Better performing hospitals make for happier healthcare workers, suggests a new study published yesterday by BMJ Quality and Safety.
Staff at hospitals with lower mortality rates were happier with the standard of care they provided than staff at other hospitals, according to the research, which looked at the U.K.'s National Health Service (NHS).
Researchers from Imperial College London used a 2009 survey filled out by 60,000 doctors, nurses, administrative and support staff at 147 acute general NHS hospitals in England. Nurses at low-mortality hospitals were happiest with quality of care, but satisfaction levels were high across functional groups.
Researchers were cautious in their conclusions. The "weak correlation" between staff satisfaction and mortality rates were worth further investigation, they said, and could play a role in which hospitals patients choose to provide care.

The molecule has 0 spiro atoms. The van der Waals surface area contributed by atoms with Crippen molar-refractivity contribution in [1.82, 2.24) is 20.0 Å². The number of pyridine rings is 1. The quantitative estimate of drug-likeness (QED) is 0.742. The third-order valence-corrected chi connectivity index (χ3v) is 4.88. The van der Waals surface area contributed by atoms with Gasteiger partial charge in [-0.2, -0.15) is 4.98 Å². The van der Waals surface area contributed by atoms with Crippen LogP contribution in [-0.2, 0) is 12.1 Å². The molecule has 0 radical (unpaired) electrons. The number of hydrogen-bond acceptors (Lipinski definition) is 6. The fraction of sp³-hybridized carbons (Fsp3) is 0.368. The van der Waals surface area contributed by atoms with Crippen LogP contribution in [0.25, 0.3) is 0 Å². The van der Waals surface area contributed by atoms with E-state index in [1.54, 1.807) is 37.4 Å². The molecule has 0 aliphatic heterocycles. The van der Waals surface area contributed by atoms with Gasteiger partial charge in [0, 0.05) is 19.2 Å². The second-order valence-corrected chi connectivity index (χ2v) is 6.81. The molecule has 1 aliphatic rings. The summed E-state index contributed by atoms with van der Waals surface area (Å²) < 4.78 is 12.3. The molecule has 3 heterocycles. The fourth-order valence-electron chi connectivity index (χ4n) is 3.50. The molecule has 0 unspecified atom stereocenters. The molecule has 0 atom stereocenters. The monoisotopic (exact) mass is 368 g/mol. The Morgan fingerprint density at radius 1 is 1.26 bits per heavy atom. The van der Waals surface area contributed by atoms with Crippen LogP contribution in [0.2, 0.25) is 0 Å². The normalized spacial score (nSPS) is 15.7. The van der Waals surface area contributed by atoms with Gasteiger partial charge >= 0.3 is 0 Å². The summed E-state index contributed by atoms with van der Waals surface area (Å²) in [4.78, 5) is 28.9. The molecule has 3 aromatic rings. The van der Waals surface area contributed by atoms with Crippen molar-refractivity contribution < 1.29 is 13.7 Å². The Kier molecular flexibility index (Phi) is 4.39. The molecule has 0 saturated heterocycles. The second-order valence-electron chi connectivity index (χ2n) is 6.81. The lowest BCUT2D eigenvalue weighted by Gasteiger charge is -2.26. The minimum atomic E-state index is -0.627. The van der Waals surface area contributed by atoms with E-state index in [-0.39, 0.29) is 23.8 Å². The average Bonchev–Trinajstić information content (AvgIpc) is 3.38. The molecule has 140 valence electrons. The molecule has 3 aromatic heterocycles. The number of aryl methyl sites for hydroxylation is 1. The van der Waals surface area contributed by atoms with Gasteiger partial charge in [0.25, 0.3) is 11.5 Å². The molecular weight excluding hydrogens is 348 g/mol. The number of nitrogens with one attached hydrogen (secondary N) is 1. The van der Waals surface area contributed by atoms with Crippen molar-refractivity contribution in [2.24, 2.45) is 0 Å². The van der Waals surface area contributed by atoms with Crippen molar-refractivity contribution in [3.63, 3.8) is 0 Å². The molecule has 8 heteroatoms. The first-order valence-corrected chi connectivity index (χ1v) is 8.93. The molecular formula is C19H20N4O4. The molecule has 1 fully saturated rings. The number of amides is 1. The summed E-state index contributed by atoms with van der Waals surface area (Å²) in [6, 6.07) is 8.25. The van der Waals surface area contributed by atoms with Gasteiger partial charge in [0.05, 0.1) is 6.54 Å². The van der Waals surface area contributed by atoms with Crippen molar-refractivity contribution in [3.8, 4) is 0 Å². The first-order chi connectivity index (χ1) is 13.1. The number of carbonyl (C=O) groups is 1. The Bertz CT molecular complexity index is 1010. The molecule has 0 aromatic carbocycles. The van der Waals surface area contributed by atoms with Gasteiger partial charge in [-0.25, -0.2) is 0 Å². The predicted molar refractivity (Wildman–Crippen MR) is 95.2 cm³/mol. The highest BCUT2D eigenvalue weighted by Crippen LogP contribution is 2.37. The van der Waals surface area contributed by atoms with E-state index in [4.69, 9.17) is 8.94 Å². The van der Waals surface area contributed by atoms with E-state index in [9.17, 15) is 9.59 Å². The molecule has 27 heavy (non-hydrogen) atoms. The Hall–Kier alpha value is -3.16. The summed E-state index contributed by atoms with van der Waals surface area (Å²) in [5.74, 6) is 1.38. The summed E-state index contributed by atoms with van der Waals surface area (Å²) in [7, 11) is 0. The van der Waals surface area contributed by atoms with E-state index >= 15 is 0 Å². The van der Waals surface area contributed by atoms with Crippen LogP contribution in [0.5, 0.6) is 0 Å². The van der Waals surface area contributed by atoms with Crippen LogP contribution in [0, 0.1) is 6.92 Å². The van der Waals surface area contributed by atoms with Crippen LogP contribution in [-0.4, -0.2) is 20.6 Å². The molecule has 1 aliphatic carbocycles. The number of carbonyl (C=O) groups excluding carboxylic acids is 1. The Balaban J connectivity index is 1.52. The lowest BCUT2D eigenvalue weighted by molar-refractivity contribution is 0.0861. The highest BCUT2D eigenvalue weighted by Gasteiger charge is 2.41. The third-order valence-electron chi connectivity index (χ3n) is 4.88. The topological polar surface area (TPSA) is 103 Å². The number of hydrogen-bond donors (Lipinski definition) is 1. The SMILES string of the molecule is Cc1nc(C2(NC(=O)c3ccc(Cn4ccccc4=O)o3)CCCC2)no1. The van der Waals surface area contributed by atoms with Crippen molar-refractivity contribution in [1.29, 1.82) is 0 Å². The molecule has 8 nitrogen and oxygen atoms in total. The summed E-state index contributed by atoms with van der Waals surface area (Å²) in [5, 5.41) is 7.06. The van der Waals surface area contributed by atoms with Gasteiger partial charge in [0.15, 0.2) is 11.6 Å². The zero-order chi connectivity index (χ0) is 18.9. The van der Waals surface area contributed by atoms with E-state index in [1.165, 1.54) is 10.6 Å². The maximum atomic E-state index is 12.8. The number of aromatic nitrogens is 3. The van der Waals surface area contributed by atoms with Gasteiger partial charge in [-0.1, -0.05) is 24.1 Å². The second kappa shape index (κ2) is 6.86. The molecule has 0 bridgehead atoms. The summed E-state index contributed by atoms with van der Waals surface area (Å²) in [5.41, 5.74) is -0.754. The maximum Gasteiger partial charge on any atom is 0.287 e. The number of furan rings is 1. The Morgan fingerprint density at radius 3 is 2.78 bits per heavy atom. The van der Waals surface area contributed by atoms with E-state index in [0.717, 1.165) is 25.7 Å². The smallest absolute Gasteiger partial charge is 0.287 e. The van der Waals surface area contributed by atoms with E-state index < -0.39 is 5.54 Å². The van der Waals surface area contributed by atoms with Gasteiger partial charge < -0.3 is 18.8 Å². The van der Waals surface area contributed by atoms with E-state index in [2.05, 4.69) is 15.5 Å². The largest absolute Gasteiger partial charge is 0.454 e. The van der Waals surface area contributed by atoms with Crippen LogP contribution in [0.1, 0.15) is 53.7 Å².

"Whether higher staff satisfaction drives quality or merely reflects it remains unclear," they noted.
Last year a separate study found patients in hospitals providing nurses a good working environment were less likely to be readmitted than those in hospitals with a poor nurse work environment. In that study, researchers from the University of Pennsylvania School of Nursing examined data from 200,000-plus nurses in 412 hospitals across three states.